Tuesday, 27 Jul 2021

South Korea reports record daily Covid-19 infections as Delta variant drives surge

SEOUL (REUTERS) – South Korea reported a daily record of 1,784 coronavirus cases for Tuesday (July 20), breaking a mark set last week, as the authorities struggled to get on top of a surge in outbreaks linked to the Delta variant.

Transmission rates have been kept relatively low across the country despite no lockdowns thanks in part to aggressive testing and tracing, but the fourth wave of infections is proving particularly hard to contain as the unvaccinated fall victim to the Delta strain.

Genetic analysis of 2,381 infections last week found nearly 40 per cent were the Delta variant, the Korea Disease Control and Prevention Agency (KDCA) said on Tuesday. More than half the total 1,741 Delta variant cases since December were diagnosed last week.

Latest cases do not include at least 266 infections among sailors who were flown to Seoul on Tuesday after a navy destroyer patrolling the waters off Africa was found to be riddled with the coronavirus, Mr Lee Ki-il, deputy minister of healthcare policy, told a briefing on Wednesday.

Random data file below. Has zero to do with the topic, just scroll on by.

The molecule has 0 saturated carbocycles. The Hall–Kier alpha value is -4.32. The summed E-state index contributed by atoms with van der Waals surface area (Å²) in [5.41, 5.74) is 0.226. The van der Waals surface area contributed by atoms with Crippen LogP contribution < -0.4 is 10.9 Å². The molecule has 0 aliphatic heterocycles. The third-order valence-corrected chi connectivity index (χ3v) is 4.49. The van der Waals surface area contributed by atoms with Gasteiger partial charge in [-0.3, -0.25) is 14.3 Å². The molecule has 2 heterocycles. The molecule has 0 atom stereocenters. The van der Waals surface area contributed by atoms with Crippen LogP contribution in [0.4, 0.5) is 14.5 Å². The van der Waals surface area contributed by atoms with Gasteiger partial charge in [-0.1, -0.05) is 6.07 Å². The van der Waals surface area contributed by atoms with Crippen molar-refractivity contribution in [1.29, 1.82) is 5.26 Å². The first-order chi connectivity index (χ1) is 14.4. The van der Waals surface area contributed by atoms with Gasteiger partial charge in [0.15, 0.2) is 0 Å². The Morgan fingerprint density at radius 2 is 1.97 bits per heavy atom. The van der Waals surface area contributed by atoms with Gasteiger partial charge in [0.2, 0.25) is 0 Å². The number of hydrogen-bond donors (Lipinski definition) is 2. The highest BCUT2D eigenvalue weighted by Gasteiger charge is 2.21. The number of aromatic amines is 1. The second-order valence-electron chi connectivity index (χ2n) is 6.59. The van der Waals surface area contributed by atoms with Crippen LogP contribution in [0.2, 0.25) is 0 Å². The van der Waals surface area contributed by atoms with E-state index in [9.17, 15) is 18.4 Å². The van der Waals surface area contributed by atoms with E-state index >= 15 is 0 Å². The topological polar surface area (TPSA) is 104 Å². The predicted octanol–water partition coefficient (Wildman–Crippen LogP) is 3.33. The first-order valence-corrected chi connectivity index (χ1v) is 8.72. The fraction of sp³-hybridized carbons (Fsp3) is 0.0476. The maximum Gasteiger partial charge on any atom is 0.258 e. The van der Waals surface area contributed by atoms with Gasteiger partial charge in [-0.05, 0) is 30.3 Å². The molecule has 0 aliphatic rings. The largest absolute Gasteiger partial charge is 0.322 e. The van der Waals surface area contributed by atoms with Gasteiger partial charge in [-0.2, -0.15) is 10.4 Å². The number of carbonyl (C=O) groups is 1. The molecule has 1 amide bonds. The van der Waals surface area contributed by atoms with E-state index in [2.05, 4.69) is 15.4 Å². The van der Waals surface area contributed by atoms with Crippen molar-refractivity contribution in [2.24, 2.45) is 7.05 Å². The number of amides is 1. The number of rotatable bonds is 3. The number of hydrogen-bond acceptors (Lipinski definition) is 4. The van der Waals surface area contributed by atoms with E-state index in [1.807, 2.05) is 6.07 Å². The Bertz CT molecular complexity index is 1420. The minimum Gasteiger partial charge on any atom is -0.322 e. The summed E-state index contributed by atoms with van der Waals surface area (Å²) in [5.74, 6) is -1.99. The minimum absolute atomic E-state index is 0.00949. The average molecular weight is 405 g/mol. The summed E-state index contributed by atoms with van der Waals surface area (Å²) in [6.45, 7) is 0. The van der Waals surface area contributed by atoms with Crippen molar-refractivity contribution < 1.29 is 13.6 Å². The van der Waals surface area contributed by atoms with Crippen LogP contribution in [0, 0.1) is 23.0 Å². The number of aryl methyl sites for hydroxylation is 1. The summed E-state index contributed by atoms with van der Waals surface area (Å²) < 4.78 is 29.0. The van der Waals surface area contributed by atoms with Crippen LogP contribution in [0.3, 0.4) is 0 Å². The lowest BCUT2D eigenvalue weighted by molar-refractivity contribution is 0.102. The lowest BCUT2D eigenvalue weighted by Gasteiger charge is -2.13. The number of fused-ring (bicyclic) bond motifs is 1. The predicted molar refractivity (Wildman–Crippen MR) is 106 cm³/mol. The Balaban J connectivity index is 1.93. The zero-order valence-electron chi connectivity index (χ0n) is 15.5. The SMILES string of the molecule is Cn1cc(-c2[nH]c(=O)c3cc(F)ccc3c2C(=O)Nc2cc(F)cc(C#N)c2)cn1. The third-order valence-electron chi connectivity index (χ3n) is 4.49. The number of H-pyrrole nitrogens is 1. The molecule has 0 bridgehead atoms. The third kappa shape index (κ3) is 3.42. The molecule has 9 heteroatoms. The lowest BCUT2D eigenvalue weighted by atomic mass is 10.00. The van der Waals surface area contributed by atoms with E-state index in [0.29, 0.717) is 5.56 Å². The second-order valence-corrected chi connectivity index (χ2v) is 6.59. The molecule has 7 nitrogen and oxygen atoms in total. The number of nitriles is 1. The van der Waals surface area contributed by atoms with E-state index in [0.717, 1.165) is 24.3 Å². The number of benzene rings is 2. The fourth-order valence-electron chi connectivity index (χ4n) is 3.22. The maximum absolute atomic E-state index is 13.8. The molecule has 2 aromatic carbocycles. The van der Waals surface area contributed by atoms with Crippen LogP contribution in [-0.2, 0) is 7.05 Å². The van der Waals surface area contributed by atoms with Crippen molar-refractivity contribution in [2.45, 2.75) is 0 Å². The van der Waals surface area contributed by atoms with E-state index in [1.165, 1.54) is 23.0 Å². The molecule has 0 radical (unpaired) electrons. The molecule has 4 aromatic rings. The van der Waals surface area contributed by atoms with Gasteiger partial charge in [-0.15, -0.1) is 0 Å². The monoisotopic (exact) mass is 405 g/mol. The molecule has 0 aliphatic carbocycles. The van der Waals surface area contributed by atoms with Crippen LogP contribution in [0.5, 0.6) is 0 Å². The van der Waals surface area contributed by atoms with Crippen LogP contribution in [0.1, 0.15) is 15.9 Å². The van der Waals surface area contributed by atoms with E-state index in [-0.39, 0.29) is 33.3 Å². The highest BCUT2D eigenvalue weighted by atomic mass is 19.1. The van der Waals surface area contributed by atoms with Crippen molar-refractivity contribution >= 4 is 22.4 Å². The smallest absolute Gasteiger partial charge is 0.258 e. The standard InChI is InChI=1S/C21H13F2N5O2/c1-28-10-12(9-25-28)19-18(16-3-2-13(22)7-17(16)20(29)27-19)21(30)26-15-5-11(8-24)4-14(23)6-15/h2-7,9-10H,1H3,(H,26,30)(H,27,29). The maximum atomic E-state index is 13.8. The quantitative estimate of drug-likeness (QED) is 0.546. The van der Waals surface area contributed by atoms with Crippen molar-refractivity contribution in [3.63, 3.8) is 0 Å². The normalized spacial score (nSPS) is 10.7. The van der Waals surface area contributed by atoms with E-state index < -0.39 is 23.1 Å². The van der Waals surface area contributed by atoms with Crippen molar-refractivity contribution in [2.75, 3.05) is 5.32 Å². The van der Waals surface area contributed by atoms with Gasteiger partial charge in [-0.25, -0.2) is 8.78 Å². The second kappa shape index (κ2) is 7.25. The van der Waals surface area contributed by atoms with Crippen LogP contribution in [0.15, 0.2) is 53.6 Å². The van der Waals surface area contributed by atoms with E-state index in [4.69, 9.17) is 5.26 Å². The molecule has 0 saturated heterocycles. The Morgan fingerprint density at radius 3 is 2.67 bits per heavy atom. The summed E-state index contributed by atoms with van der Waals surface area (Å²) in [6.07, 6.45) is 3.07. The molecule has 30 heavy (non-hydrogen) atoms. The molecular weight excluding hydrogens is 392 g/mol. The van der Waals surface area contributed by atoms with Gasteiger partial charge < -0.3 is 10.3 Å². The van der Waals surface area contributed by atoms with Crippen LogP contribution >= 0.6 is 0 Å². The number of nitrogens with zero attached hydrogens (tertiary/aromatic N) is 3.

The new distancing curbs, introduced about ten days ago, have not been effective in containing the virus spread as the summer season has contributed to higher infections in beach vacation spots, said Mr Lee.

The government last week put the capital Seoul and neighbouring areas under a semi-lockdown, including a ban on gatherings of more than two people after 6pm, as more than 80 per cent of the caseloads were found in the region. New distancing rules are expected to be announced by Sunday.

Despite the record number of cases, South Korea has seen no significant increase in hospitalisations or deaths, with a mortality rate of 1.13 per cent and the number of severe cases at 214 as of Tuesday.

Of the country’s 52 million people, 32 per cent have received at least one vaccine dose, with the government aiming to vaccinate 70 per cent by September.

So far, South Korea has recorded 182,265 cases and 2,060 deaths.

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